Dr. Jessica Suber hopes for ‘star power’ in DWOS

Suber1WebAlthough she will be competing in next year’s Dancing With Our Stars competition, Dr. Jessica Suber is clear about one thing: She is not a professional dancer.

“Typically, I dance like Elaine off of Seinfeld so I don’t know why they picked me,” Dr. Suber joked.

Of course, as a “star” in the competition, Dr. Suber isn’t expected to be a professional. However, it turns out her “pro” partner, Jared Jenkins, isn’t one either.

“When I first met him, he thought he was the star and I was the pro,” Dr. Suber explained. “I said, ‘I thought I was the star and you were the pro!’ So then we kind of joked about that and we decided we don’t need a pro. What we lack in experience, we’ll make up for with ‘star power.’”

Suber2WebThis isn’t the first time the SOMC plastic and reconstructive surgeon will step outside of her comfort zone to support a good cause. In October, she participated in SOMC’s Paint It Pink Celebrity Softball game. As a softball player, she proved to be a quick study in what turned out to be a great experience. She expects similar results from Dancing With Our Stars.

“I’m excited to be a part of this. I was very impressed by all the money they made last year and how many lives they were able to touch,” Dr. Suber said. “I’m looking forward to doing my part to raise money for the cause this year.”

The actual competition will take place in March, but Dr. Suber’s supporters can begin voting for her now. Since the event is a fundraiser, the public “votes” through donations. Every dollar given in Dr. Suber’s name will count as one vote for her to win the competition.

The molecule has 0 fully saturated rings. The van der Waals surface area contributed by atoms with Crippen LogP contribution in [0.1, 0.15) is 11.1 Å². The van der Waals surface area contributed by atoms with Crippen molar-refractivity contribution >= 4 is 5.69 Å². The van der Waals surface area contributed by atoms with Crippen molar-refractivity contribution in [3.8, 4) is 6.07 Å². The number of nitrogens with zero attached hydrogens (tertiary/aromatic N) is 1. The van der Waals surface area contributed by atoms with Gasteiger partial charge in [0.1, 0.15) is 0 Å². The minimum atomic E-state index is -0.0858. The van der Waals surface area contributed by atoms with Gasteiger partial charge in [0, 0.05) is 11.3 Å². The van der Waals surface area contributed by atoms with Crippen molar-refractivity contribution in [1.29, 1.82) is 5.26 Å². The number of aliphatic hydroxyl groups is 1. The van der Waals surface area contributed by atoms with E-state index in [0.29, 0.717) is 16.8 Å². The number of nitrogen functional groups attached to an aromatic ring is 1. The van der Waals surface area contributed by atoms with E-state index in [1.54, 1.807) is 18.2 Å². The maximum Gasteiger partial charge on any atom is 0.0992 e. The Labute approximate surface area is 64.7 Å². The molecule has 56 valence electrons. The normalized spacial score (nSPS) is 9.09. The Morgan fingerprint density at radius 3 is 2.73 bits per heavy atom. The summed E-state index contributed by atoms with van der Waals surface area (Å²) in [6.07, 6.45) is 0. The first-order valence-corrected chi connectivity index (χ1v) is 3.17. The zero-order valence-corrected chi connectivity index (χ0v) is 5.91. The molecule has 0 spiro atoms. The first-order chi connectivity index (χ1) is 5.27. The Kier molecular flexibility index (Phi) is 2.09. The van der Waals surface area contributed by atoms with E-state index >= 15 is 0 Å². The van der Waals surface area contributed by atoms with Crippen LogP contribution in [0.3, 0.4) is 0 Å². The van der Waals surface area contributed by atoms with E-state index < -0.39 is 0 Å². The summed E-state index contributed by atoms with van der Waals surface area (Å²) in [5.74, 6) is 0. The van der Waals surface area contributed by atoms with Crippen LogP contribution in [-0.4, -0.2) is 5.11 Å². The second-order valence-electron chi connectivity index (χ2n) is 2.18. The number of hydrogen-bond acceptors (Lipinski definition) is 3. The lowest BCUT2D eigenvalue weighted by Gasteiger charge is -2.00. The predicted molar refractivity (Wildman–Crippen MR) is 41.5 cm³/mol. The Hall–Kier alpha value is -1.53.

To support Dr. Suber, follow this link and click “Donate.” https://www.crowdrise.com/dwosORV2016/fundraiser/jessicasuber

Disc Golf available at Earl Thomas Conley Park

SOMC Community Health and Wellness is making a nine-hole “Disc Golf” course available to the community for free at Earl Thomas Conley Riverside Park.

Disc golf is a game played much like traditional golf. Instead of a ball and clubs, however, players use a flying disc, or Frisbee®.

The sport was formalized in the 1970’s, and shares with “ball golf” the object of completing each hole in the fewest strokes (or, in the case of disc golf, fewest throws).

A golf disc is thrown from a tee area to a target, which is the “hole.” The hole can be one of a number of disc golf targets; the most common is called a Pole Hole® an elevated metal basket. As a player progresses down the fairway, he or she must make each consecutive throw from the spot where the previous throw has landed.

The trees, shrubs, and terrain changes located in and around the fairways provide challenging obstacles for the golfer. The hole is completed when the disc makes it into the basket.

Disc golf shares the same joys and frustrations of traditional golf, whether it’s sinking a long putt or hitting a tree halfway down the fairway, and can be enjoyed by people of all ages.

LIFE Center offers full slate of fitness opportunities

Resolving to get in shape next year? The SOMC LIFE Center can help you make it happen. From January to March, the LIFE Center will be hosting a series of group fitness classes that will help you get the results you’re after.